Remona Aly
Monday 17 July 2017 BBC Radio 2

99 names… and mine

Names: The beautiful and the bizarre

My cousin was recently blessed with a beautiful, big-eyed baby girl. “You can always name her after me!” I suggested. He wasn’t keen to take up the offer. He wanted a name that was unique, true to her loveliness, and above all had a good meaning.

To be honest, I’ve always thought my own name was a bit odd.  When I introduce myself, some think I’m Spanish, others sing the Bob Dylan song ‘To Ramona’, and Arabs re-name me ‘Rummana’, which means in Arabic – a pomegranate. ‘I’m not a fruit’, I decry. A fruitcake maybe.

My name, Remona, doesn’t make sense. It was a compromise to please two aunts  – one liked Reem, the Arabic for gazelle, the other liked Mona, meaning wishes. So my dad the diplomat, said ‘let’s stick them together’. So I am Gazelle Wishes.

I should be grateful. As somewhere deep in the Indian subcontinent, another set of excited and proud new parents decided to call their newborn child, Lozenges. They heard it, or perhaps read it on a wrapper, and thought “what a beautiful, English sounding name”. Lozenges.

I’ve heard of other Asian parents calling their child, Comrade,  Dollar – as in dollar bill and meanwhile in middle Britain, three sisters are called, Pinky, Dinky and Winky.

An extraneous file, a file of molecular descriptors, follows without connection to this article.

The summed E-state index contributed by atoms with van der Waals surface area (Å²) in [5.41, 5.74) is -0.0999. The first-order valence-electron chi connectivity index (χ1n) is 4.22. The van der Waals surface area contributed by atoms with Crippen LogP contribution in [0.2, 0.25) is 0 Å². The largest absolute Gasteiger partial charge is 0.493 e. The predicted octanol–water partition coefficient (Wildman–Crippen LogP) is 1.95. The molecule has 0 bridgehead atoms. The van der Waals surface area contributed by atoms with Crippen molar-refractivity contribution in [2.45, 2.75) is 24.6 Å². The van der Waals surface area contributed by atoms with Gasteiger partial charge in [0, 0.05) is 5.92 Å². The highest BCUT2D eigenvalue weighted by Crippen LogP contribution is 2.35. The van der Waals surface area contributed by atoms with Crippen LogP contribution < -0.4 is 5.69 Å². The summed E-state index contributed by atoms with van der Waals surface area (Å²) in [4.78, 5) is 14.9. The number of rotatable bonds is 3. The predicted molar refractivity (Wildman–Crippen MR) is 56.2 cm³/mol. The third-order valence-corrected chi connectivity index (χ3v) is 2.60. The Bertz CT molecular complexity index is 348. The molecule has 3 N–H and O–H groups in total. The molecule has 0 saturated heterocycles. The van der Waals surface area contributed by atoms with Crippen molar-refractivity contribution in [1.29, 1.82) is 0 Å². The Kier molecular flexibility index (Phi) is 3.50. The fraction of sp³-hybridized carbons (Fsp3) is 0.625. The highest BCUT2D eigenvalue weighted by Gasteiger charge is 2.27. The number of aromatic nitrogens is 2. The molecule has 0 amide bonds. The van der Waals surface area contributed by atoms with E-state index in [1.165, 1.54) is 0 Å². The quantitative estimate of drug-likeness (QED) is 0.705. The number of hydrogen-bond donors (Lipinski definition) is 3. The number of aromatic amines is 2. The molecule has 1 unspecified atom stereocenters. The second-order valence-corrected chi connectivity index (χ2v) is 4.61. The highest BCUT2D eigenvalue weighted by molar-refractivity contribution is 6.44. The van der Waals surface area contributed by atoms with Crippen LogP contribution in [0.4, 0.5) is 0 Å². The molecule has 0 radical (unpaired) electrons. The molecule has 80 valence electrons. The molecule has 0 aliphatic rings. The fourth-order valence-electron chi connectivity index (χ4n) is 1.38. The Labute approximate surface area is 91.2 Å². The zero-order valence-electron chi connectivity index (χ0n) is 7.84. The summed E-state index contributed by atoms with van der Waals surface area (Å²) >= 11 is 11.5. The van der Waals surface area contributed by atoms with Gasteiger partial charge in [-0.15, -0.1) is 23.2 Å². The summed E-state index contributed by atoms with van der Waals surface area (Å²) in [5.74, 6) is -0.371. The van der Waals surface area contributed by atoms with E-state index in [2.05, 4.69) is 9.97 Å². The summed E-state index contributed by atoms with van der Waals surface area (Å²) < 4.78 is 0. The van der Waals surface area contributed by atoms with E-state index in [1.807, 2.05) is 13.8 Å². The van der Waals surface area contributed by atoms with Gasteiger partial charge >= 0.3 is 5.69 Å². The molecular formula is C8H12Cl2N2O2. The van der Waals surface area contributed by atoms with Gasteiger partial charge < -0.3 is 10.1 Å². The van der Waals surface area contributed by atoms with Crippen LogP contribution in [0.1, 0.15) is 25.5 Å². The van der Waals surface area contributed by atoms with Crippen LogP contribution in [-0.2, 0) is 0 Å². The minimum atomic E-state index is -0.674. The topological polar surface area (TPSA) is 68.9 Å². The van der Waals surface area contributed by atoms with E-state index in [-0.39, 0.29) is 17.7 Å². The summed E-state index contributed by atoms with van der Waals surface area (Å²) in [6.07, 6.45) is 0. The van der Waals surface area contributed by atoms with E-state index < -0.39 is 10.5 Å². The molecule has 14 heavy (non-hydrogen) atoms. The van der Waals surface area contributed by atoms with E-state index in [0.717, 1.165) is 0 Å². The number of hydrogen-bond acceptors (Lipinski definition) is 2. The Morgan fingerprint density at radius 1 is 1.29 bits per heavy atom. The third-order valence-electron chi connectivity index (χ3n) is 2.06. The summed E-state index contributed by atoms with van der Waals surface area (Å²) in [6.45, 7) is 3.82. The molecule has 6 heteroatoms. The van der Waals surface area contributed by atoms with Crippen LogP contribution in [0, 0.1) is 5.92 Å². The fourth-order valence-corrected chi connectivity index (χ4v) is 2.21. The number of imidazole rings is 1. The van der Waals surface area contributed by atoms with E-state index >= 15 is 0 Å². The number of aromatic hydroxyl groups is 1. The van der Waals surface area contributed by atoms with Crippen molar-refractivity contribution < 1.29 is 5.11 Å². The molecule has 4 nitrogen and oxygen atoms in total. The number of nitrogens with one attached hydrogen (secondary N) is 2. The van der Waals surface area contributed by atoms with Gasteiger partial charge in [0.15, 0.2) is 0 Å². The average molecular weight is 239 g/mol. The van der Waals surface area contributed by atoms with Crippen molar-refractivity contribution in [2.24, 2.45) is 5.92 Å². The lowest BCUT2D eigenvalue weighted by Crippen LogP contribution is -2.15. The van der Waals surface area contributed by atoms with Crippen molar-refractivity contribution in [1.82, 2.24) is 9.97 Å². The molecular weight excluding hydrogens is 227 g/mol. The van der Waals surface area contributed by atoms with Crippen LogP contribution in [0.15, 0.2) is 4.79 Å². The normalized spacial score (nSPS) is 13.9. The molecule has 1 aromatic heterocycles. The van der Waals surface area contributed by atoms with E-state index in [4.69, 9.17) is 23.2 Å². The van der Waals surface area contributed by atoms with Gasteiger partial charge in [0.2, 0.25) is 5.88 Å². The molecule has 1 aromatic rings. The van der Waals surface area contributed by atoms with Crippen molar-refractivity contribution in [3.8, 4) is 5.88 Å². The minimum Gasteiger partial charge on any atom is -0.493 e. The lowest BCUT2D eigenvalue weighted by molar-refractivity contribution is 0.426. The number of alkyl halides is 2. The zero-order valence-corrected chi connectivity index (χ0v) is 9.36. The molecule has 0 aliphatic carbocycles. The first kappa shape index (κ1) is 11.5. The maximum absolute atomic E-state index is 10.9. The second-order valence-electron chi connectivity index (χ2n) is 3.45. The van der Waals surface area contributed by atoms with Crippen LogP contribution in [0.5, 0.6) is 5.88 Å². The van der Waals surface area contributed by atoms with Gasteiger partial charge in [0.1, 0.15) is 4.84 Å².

For me, names carry meaning, and meaning is the essence of who we are. Nothing is more beloved to our ears than our own names, it’s the sound we hear the most from birth. And what is beloved to God is His 99 names that Muslims call upon their Creator with, as mentioned in the Quran. For example, God is The Most Compassionate, The Most Kind, The Most Wise, The Most Loving.  

“The most cherished creation to God are those who take on the implied characteristics” wrote the medieval Muslim theologian Ibn Qayyim Al Jawziyya. “God is beautiful and loves the beautiful, is merciful and loves the merciful, is generous and loves the generous.”

Our names can set the very ideals we aspire to and see in others, so maybe I can aim for the grace of a gazelle and hold a heart full of wishes to do good and be better. And I can thank God in His mercy, that at least my parents never called me Lozenges.